Part 2: Site builder
Drupal is a powerful content management framework but it's even better when you take into account the 20000+ modules and themes provided by the community. Whatever you are building, you will most likely find a module to help you. When you embrace the wonderful world of free and open source code, keep in mind that end users and search engines actually prefer fast websites. In this article we will discuss some common pitfalls that should be avoid, and will give some suggestions for site builder to create light and fast websites. This post is part of a multipart series. The first instalment was related to performance for back-end developer.
Disable unused modules
Drupal has thousands of contributed modules but remember that each time you enable one you will increase your PHP foot print and will slow down potentially your application. This is particularly true for authenticated users. Over time it's easy to download and enable modules during your development but before you go live clean up your build. The missing module is a very handy tool to list modules that are activated in your database but missing from your file system. "Orphaned" modules can have a negative impact on your page load.
Disable development modules
It's recommended to turn off the user interface of common modules like Views UI, Rules UI or Field UI for efficiency. It is also best practice to do so as it will make you think twice before amending a view or a rule on a production website. You should really use features and a source control system to improve your deployment process.
The Drupal community has built amazing development tools (Devel, Xhprof, Site Audit, Security Review, Search Krumo, Stage File Proxy, Hacked, Coder) but they should never be enabled on a live environment. They should be enabled locally after each database refresh. We use a script to prepare our local database whenever it has been synchronised with our live data.
Disable bad performing modules
Drupal has some brilliant core and contributed modules but also not so great modules that should be switched off to avoid a sluggish site experience.
For example, disable the statistics core module1, which will hit your database on every single request. Google Analytics will definitely do a better job. It will give you more information about your traffic without impacting your server performance.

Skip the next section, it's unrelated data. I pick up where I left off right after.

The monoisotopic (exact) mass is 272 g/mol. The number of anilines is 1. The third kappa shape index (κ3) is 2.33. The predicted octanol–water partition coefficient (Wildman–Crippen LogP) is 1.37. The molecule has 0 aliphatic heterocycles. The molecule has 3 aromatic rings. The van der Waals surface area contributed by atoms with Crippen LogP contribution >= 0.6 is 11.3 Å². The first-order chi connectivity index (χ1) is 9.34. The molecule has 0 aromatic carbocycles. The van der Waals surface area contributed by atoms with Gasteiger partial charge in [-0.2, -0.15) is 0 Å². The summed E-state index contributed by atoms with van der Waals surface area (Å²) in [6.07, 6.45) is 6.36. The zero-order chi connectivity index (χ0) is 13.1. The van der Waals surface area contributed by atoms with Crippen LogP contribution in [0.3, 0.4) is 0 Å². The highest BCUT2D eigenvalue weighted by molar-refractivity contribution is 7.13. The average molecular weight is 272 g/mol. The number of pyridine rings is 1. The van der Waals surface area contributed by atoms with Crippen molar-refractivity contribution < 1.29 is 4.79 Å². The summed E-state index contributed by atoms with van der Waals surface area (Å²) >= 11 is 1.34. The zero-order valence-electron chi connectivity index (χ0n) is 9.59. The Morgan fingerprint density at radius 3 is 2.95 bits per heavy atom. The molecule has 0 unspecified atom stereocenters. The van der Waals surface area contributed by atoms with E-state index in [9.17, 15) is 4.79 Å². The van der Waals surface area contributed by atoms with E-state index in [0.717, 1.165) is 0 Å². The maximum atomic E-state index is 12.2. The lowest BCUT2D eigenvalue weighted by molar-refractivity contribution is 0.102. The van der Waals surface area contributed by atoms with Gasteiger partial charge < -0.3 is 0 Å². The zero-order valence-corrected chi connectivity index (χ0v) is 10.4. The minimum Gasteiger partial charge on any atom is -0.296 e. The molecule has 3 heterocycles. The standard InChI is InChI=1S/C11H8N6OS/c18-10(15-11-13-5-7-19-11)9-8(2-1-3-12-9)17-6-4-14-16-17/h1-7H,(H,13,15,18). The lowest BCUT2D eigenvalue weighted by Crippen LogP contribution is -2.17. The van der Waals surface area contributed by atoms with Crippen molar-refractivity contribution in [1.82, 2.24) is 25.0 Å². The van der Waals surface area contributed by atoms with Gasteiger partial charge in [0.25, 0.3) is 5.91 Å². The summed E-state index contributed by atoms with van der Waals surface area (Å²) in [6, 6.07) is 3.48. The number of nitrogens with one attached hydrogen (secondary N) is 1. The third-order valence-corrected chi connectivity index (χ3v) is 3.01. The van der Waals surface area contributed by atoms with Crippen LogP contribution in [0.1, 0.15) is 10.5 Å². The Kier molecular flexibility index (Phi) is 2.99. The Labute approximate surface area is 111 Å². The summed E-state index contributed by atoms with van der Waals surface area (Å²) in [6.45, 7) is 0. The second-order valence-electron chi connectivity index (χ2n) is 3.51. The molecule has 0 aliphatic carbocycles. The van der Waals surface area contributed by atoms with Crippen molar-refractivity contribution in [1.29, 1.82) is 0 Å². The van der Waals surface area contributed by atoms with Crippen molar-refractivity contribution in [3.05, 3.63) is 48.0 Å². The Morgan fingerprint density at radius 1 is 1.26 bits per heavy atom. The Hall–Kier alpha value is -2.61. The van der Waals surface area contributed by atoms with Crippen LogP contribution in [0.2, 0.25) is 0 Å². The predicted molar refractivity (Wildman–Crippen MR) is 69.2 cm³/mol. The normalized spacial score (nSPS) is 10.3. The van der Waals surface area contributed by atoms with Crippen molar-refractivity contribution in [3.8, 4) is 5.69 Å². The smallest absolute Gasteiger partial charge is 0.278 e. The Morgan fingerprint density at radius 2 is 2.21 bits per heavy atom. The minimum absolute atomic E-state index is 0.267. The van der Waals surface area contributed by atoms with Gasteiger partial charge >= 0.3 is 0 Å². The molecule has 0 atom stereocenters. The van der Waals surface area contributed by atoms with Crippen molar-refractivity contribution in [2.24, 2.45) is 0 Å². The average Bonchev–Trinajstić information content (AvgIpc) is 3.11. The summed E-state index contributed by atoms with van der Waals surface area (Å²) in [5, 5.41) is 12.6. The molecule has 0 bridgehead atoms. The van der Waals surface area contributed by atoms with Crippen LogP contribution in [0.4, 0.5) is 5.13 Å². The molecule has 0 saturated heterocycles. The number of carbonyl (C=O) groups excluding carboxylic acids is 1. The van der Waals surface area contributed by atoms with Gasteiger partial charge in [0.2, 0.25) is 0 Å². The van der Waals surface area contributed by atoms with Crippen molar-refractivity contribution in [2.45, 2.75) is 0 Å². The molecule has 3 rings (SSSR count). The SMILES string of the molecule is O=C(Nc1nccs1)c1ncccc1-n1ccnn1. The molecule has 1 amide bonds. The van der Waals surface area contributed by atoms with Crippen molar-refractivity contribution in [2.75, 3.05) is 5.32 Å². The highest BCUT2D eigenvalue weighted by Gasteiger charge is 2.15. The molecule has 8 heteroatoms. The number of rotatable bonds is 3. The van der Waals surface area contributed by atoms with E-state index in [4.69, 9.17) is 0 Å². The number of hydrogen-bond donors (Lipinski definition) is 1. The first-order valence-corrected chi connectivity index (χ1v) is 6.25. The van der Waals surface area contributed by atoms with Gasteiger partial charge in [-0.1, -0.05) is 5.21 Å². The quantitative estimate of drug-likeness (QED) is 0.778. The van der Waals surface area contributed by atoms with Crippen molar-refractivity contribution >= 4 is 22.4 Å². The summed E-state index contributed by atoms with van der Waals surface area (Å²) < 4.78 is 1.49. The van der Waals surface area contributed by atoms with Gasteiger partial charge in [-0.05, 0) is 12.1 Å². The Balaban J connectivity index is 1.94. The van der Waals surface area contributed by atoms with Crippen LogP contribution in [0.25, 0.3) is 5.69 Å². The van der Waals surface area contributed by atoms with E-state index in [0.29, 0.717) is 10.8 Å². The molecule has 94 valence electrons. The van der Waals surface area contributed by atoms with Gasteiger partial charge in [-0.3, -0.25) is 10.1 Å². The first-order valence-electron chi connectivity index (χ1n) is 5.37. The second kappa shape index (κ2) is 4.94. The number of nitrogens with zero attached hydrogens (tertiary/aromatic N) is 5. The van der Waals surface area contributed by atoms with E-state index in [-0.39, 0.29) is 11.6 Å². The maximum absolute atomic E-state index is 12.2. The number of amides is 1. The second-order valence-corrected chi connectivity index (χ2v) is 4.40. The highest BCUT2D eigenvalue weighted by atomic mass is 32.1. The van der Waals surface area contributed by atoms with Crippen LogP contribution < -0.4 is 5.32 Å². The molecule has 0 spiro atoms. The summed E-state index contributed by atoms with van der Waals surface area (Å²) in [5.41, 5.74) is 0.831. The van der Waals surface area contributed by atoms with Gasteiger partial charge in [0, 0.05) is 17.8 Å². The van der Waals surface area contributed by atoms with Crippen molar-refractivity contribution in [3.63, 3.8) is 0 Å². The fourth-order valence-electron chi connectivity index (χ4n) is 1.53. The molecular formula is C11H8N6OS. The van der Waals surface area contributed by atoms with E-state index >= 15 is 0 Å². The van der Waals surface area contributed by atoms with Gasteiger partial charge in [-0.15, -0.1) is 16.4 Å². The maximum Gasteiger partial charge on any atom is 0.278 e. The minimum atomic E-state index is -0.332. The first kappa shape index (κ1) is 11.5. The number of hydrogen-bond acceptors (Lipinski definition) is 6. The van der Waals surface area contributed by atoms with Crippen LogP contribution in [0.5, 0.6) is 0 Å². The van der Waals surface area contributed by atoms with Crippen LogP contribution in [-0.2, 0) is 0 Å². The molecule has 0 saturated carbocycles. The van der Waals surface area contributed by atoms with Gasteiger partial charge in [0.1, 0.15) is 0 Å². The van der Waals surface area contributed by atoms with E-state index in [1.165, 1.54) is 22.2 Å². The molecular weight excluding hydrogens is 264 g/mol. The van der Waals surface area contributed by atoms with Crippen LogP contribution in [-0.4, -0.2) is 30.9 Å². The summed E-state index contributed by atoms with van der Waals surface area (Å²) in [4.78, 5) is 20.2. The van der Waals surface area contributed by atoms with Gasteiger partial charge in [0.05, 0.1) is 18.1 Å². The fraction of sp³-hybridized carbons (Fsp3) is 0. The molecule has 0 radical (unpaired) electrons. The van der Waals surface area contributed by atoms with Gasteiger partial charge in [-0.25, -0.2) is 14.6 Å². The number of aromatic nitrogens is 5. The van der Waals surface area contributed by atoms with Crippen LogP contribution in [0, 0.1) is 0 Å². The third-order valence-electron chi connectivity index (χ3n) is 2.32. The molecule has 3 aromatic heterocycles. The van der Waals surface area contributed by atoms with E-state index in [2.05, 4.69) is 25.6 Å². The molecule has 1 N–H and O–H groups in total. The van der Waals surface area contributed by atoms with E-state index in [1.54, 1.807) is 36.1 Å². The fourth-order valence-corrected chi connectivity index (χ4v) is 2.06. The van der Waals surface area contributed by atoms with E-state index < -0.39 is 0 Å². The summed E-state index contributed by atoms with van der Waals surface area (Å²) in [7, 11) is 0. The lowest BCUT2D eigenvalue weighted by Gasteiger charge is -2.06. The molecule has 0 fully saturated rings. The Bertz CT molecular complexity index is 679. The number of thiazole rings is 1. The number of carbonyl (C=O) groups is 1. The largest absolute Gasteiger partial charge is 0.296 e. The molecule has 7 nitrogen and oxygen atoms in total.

Another good practice is to disable the update manager module on production as it will eat your server resources when it's fetching data from drupal.org. This is particularly painful for low traffic sites set up to use the internal cron. Keep the update manager active on your staging, test or dev server if you want to stay aware of any incoming security updates.
Disable the overlay module. For many drupalistas it was a Drupal 7 mistake. Luckily the overlay has been ditched in Drupal 8. You can also turn off the toolbar module and use the contrib administration menu module instead.
Drupal’s default database logging is very practical for developers, but because it writes logs to the database, it can be a potential resource hog on a high traffic website. So instead enable Syslog, which is more adapted for medium and large sites and offer a better "enterprise" integration.
Finally, avoid using the PHP Filter module, which has also been removed in Drupal 8. Indeed, on top of having performance issues as the PHP code cannot be cached properly, it's a potential security hazard if misused.
Fewer Modules Is Better
Adding an extra module often means more code to execute, more memory to consume and more database queries to execute. Every single module on your website should be evaluated and only enable if they add a real plus value. More important, the more module you have the more complex your application becomes, making it harder to develop and maintain.
Drupal out of the box config
Caching is often the quickest way to solve your website performance issues. Drupal provides built-in cache mechanisms to store either the full page for anonymous user or block of content. Contributed modules like panels or views will extend Drupal default caching capabilities. Make sure to define your caching strategy and configure your website accordingly.
Set up a cron job
Avoid using Drupal internal cron as it will run alongside a http request. It's better to set up a cron job or use a more advanced job scheduler, such as Jenkins or Travis CI. Another best practice is to use tools like Elysia Cron or Ultimate Cron which allow a fine grain control over the cron jobs.
Configure the file directory for file fields
Files should automatically be uploaded to directories based on a token to limit the number of files by directory. It is a well known fact that uploading thousands of files into a single directory will have performance issues on your Drupal system.
Take care of your 404 requests
Drupal has by default a very expensive 404 errors. Indeed 404 for a .css or .jpg file causes a full Drupal bootstrap. So you should enable fast 404 through the core or with the Fast 404 module. The contrib module will give you more control and more functionalities.
Enable performance-enhancing modules
Entity cache can really speed up your application. Enable it and it will start caching all the entities2 (taxonomy, users, Entity Email) which are not cached by default. The biggest improvements will come on sites with large number of fields or references to other entities. Entity cache will even work better if you are using memache. Entity cache is now baked-in into Drupal 8. So there are really no reasons not to use it now.
- Views Litepager
- Elysia Cron
- File Cache
- Advanced CSS/JS Aggregation
- Panels Hash Cache
- Fast 404
- Authenticated User Page Caching (Authcache)
- Views cache bully
- Don’t use Drupal to compress pages as Apache will do a better job.